“HILO, the boy who crashed to earth” by Judd Winnick. What do you do when you discover a boy that says he fell from the sky and does not know where he is from. That is the situation that D.J and Gina find themselves in and they then have to try and find a way of sending him back home. This book is the first in a series of comic style books being published by Puffin. It is bright , well illustrated and full of humour; in other words it is great for boys in particular, although the strong female character makes it fun for everyone.
“Jinks & O’Hare Funfair Repair” by Philip Reeve and Sarah McIntyre is another one of their fantastically funny collaborations. Set in Funfair Moon it is full of zany aliens, dastardly villains and a clever heroine called Emily. As you would expect this will take you on a ‘roller coaster ride’ of excitement. The illustrations are full of the energy and humour that we have come to expect. It is a great book to read alone or to a class.
“The Bolds on Holiday” by Julian Clary and David Roberts. Once again we enjoy the company of the Bolds, a family of hyenas who are living in Teddington, disguised as humans. This book sees them and their friends going to Cornwall on their summer holidays. As usual there are lots of ‘groan worthy’ jokes as well as puns, both written and visual. I love the way that the author’s voice comes across so easily and the illustrator’s ability to translate all of this visually. A really great read for all ages.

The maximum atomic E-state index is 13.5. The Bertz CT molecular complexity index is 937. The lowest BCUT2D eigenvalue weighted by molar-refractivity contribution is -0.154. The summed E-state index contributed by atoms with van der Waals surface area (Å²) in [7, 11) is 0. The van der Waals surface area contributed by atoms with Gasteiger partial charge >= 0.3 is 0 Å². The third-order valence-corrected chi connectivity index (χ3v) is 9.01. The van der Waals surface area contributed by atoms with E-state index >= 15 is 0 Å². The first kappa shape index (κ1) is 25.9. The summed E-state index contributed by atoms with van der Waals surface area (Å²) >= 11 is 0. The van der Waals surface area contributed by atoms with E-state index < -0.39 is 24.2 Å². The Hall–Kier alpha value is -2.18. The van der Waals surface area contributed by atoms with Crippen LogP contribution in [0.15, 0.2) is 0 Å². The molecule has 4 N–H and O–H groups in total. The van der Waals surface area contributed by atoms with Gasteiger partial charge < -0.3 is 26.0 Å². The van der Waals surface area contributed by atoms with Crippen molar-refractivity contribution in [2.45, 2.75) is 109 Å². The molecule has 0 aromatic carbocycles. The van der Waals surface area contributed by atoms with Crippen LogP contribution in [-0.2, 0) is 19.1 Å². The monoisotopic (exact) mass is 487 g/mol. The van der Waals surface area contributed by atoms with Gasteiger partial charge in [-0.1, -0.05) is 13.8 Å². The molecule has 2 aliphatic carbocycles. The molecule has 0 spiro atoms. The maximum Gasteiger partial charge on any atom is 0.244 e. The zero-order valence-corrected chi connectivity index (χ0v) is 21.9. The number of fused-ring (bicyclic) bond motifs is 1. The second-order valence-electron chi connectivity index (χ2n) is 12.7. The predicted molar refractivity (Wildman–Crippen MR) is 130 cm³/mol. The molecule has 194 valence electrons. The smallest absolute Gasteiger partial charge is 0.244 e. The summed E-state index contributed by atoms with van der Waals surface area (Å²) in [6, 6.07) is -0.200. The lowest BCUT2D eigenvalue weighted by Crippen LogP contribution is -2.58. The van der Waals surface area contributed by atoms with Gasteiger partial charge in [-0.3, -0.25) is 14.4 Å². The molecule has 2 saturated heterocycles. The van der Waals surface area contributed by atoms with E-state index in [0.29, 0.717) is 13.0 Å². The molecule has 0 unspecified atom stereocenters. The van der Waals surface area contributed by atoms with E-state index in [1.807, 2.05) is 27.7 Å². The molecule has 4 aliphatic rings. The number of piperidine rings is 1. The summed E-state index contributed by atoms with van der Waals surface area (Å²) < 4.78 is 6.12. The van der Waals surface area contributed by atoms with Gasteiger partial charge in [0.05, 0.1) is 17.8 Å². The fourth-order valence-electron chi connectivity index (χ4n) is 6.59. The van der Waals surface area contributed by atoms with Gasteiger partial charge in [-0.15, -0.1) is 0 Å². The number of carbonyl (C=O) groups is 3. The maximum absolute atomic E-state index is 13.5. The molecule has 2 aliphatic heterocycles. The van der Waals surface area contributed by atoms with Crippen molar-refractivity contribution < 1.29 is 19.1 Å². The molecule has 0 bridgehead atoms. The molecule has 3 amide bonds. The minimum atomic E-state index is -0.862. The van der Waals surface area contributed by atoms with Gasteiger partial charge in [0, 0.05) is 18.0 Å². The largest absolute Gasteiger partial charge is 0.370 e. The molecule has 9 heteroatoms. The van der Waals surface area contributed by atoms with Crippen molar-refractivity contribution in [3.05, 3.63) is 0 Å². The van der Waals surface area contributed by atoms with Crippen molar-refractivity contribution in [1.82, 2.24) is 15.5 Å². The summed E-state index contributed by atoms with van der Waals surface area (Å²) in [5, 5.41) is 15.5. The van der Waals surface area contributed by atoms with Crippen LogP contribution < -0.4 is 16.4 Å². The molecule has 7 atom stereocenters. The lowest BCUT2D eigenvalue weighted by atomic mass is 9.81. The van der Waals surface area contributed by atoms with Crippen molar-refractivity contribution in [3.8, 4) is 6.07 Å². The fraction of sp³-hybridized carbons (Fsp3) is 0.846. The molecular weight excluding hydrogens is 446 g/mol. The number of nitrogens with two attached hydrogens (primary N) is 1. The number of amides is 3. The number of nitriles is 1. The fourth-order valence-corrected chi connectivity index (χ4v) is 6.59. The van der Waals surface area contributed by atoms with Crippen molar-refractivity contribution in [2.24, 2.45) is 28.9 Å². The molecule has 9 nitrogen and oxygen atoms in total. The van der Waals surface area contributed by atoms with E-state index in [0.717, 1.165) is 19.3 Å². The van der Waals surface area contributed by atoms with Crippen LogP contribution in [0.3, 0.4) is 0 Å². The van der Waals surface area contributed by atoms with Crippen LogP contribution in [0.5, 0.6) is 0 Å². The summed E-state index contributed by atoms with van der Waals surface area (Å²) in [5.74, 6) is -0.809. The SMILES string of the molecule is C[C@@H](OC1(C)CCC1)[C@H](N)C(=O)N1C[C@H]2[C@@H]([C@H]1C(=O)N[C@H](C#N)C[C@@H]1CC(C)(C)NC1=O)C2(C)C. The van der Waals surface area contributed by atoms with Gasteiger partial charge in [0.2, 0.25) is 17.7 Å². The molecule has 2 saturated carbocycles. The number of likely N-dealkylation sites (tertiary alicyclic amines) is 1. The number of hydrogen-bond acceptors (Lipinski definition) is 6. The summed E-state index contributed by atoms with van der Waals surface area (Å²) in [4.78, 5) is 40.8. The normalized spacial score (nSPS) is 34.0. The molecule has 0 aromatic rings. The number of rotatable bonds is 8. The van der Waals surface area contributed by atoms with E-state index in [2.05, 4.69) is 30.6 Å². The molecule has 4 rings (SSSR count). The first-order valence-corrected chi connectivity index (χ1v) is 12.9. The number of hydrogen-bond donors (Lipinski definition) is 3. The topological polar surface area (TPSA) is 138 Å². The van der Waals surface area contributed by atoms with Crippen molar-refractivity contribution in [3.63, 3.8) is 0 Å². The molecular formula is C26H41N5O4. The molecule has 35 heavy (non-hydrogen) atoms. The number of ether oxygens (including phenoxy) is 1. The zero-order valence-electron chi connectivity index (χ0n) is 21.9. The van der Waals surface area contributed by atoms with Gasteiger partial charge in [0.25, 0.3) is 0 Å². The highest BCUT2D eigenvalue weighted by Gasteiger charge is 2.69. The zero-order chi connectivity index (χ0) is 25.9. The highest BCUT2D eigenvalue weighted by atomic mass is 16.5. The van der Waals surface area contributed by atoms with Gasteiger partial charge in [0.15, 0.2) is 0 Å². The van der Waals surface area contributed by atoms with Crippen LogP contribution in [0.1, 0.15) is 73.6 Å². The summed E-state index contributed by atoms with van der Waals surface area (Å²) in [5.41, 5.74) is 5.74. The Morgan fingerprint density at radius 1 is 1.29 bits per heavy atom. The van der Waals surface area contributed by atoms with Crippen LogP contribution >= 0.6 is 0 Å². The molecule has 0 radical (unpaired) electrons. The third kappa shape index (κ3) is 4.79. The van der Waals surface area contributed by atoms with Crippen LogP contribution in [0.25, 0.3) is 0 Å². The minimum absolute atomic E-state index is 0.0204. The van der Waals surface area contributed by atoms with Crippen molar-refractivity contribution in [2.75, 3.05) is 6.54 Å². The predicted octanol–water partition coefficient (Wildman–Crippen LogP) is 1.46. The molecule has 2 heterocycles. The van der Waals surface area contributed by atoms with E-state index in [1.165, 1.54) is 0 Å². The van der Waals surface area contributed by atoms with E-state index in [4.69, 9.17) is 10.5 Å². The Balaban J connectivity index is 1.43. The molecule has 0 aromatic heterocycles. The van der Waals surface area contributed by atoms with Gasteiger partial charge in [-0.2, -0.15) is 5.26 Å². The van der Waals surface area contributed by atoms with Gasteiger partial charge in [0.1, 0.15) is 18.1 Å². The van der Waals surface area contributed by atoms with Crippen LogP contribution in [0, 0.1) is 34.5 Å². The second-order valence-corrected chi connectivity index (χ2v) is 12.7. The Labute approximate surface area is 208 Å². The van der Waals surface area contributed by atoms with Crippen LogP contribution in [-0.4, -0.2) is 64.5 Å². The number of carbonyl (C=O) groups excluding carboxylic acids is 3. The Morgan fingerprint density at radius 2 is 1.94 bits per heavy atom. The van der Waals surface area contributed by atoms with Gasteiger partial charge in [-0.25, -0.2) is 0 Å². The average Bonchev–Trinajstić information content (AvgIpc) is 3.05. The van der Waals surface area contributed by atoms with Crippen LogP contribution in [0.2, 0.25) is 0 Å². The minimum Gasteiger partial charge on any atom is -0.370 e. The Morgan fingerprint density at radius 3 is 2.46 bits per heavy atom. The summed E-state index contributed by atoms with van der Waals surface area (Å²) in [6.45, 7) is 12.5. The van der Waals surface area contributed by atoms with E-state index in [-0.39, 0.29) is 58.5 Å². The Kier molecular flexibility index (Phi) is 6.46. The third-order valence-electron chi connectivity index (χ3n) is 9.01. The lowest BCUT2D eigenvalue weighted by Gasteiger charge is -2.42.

“Rabbit and Bear” by Julian Gough and Jim Field is about the developing friendship of Bear and Rabbit. Bear wakes up during winter as a thief stands on his nose as they are leaving his cave; that is when he finds that all his food is missing. He goes outside and discovers the wonder of the snow. Rabbit offers him a moldy old carrot to eat, which he is very grateful for. However he does not know that it is Rabbit who has stolen his food. When a wolf comes looking for some food the two friends have to work together and Rabbit in particular learns a few things about friendship. What a funny story with some gross elements such as Rabbit eating his own poo (yuck!)
“A Race for Toad Hall” by Tom Moorhouse and Holly Swain is a wonderful update on “The Wind in the Willows”. When Teejay, Mo and Ratty find an old Toad frozen solid in the ice house, little did they guess that it was the (in)famous Toad that they had heard stories of from their grandparents. Toad of course is just as excitable as in the past and when he finds that the weasels have taken over Toad Hall and want to knock it down for a housing estate, he is determined to get it back. With the help of his new young friends he finds a way to challenge the weasels. This is a great story full of charm and humour that really retains the spirit of the original and this is captured by the super illustrations by Holly Swain.
I hope that you find some books here that you will enjoy reading, either to yourself or to some others. All of the stories have the ability to make reading FUN, which is the best way to help children develop a love of reading for the rest of their lives